“It was presented as, ‘Economics has it all wrong.’ And I think that coupled with the evidence that the data looked kind of strange, just really prompted us to say, ‘Let’s go back and get what we think will be better data, and do the whole thing over again.’ “

Neumark and a colleague got actual payroll data from fast-food restaurants in New Jersey and Pennsylvania. They came to the opposite conclusion: Raising the minimum wage slightly reduced the number of jobs.

But this was not the end of things. The authors of the original paper then went back and redid the experiment using government data. And they came to the same conclusion as from the first study: Raising the minimum wage did not cost jobs.

Findings like these are the reason the debate over the minimum wage goes on and on — not just among politicians, but also among economists.

The newest study, which the Congressional Budget Office published in February, says raising the minimum wage could cost 500,000 jobs. But it would also increase hourly wages for more than 16 million people.

Listen to the entire story here.

The Clear Benefits of a Higher Wage

From the New York Times Editorial Board:

Republicans sputtered with outrage when the Congressional Budget Office said that immigration reform would lower the deficit, strengthen Social Security and speed up economic growth. They called for the office to be abolished when it dared to point out that tax cuts raise the deficit or when it highlighted the benefits of health care reform. But now that the budget office has predicted (and exaggerated) the possibility that an increase in the minimum wage might result in a loss of jobs, Republicans think it’s gospel.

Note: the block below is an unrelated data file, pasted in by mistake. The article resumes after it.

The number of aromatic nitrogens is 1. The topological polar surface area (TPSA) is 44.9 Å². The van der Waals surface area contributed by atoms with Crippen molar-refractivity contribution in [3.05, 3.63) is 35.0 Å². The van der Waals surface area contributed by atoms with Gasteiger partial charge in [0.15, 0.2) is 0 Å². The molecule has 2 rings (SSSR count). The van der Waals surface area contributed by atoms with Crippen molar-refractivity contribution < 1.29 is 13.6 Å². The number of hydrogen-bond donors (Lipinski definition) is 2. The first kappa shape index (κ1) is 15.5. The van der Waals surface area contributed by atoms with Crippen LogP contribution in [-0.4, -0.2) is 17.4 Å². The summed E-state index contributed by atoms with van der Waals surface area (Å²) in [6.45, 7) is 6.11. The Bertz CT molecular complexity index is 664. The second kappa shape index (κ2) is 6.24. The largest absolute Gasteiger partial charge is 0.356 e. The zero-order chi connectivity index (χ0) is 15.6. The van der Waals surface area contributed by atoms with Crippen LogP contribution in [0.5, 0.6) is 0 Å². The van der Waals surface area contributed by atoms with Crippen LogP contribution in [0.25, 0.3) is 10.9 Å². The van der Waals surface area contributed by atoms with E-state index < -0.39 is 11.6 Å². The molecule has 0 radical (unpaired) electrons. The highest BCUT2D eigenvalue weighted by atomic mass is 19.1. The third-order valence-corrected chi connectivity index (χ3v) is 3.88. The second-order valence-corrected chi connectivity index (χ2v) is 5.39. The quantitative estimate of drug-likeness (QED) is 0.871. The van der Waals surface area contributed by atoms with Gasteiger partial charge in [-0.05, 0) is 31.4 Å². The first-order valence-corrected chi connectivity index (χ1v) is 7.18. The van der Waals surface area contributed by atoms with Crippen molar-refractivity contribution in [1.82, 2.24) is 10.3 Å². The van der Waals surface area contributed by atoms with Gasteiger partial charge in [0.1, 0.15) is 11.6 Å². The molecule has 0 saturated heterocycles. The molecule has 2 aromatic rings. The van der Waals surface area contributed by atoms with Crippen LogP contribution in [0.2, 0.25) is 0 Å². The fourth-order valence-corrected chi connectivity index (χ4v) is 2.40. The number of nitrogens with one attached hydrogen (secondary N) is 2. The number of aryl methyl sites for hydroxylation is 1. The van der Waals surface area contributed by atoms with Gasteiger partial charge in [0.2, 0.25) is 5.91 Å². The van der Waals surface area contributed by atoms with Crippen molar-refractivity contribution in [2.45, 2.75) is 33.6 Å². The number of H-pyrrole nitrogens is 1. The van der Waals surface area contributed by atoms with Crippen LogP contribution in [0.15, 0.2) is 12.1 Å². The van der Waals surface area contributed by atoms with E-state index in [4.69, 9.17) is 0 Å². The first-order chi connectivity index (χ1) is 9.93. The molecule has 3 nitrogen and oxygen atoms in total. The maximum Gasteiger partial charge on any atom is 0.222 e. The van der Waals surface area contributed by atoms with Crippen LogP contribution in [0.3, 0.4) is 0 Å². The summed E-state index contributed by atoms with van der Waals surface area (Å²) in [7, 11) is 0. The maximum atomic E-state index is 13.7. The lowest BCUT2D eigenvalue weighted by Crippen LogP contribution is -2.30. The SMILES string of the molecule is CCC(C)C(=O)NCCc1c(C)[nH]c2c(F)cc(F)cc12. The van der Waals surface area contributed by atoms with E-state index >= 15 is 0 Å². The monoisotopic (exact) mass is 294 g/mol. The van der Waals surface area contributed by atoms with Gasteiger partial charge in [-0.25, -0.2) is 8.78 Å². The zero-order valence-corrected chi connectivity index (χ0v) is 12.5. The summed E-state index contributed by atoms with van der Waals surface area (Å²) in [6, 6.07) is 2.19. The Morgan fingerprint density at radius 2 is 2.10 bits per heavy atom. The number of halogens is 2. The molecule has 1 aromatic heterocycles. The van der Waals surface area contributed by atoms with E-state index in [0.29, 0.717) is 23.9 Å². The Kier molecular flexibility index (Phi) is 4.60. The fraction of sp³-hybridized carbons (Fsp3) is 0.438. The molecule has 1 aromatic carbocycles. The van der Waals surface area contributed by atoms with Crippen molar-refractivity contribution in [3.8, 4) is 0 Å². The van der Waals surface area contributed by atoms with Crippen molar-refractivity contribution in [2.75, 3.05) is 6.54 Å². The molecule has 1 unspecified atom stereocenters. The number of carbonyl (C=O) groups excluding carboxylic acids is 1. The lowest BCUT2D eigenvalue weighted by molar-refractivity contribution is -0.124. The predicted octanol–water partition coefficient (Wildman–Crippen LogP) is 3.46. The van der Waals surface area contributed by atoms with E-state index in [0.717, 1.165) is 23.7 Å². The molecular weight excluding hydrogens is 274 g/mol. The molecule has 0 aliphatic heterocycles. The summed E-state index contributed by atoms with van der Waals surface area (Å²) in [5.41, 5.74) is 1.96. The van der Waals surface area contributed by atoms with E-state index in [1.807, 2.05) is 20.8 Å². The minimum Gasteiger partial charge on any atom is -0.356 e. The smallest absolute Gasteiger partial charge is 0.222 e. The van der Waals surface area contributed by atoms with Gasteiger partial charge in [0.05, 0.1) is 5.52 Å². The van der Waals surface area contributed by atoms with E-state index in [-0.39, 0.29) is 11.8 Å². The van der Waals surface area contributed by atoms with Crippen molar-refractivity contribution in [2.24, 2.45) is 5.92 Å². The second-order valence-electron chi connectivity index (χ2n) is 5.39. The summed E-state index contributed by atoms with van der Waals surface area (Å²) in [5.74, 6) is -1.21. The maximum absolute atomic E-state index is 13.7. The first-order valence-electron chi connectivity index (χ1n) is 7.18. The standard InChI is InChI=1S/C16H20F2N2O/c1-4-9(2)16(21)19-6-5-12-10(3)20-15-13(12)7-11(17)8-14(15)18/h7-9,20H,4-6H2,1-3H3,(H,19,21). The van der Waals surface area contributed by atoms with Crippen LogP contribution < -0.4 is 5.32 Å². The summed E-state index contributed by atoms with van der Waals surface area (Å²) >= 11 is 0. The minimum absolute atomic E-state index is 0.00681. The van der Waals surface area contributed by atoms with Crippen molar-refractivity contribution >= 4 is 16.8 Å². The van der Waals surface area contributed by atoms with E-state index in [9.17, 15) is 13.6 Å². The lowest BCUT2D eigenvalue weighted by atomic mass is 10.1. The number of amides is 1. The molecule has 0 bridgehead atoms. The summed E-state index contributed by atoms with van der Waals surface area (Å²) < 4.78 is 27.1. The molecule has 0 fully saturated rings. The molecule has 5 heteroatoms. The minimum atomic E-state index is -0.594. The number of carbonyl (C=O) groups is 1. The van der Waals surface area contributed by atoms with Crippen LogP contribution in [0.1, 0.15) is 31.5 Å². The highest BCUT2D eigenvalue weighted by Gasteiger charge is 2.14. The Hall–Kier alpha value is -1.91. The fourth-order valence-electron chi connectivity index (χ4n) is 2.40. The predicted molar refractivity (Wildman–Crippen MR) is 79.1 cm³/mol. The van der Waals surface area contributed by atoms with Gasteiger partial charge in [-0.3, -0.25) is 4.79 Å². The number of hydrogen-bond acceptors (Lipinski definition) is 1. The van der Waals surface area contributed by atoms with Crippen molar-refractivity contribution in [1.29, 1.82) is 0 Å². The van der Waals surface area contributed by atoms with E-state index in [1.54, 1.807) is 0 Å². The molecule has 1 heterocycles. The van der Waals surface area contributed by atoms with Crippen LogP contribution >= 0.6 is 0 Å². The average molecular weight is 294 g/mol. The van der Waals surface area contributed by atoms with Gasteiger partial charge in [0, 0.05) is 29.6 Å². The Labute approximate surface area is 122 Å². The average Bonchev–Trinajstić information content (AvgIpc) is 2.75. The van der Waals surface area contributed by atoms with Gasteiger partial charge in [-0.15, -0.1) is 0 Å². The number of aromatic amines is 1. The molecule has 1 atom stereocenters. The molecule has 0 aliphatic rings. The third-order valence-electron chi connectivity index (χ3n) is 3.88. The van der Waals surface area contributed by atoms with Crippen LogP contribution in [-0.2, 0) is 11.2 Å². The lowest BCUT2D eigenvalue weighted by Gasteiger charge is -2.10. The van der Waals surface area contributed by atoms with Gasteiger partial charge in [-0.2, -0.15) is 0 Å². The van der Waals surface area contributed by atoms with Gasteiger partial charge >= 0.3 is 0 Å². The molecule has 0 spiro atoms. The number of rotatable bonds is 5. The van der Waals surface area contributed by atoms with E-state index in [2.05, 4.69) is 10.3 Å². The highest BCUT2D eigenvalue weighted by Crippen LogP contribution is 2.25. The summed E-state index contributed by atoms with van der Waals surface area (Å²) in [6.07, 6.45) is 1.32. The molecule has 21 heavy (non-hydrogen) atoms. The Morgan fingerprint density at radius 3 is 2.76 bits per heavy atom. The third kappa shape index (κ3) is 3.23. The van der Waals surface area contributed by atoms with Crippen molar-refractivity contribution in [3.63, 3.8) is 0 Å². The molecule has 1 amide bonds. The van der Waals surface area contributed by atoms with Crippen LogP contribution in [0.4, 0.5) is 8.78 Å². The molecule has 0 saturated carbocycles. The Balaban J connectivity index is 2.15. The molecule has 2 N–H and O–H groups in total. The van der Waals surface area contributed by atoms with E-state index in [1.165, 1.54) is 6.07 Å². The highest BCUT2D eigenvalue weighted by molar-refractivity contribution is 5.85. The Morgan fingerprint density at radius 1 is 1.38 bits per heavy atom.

“This report confirms what we’ve long known,” said a spokesman for the House speaker, John Boehner. “While helping some, mandating higher wages has real costs, including fewer people working.”

What Republicans fail to mention is that Tuesday’s report from the budget office, a federal nonpartisan agency, was almost entirely positive about the benefits of raising the minimum wage to $10.10 by 2016, as President Obama and Congressional Democrats have proposed.

But the report said there could be a cost to the wage increase, and most of the headlines have focused on the possible loss of 500,000 jobs, or about 0.3 percent of total employment. That bears further scrutiny, because, unlike the benefits, the employment estimates have been disputed by a wide variety of nonpartisan economic studies.

What the report actually says is that there is a two-thirds chance that a $10.10 wage would produce job losses in a range from just above zero to one million. The number 500,000 was simply picked as a midpoint. (There is a one-third chance the wage increase would lead to more than a million job losses or actually increase employment.) A range that big is essentially the budget office’s way of saying it doesn’t really know what would happen to employment if the wage goes up, because, as the report says, there is vast uncertainty about how much wages will go up on their own over the next three years, and uncertainty about how employers would react to a higher minimum.

The budget office didn’t do its own research on those variables. It surveyed the economic literature on the subject, and chose a figure more conservative than the most recent and rigorous studies have found. That means the job-loss figure needs to regarded skeptically, as a careful reading of the report shows, while the benefits are undisputed.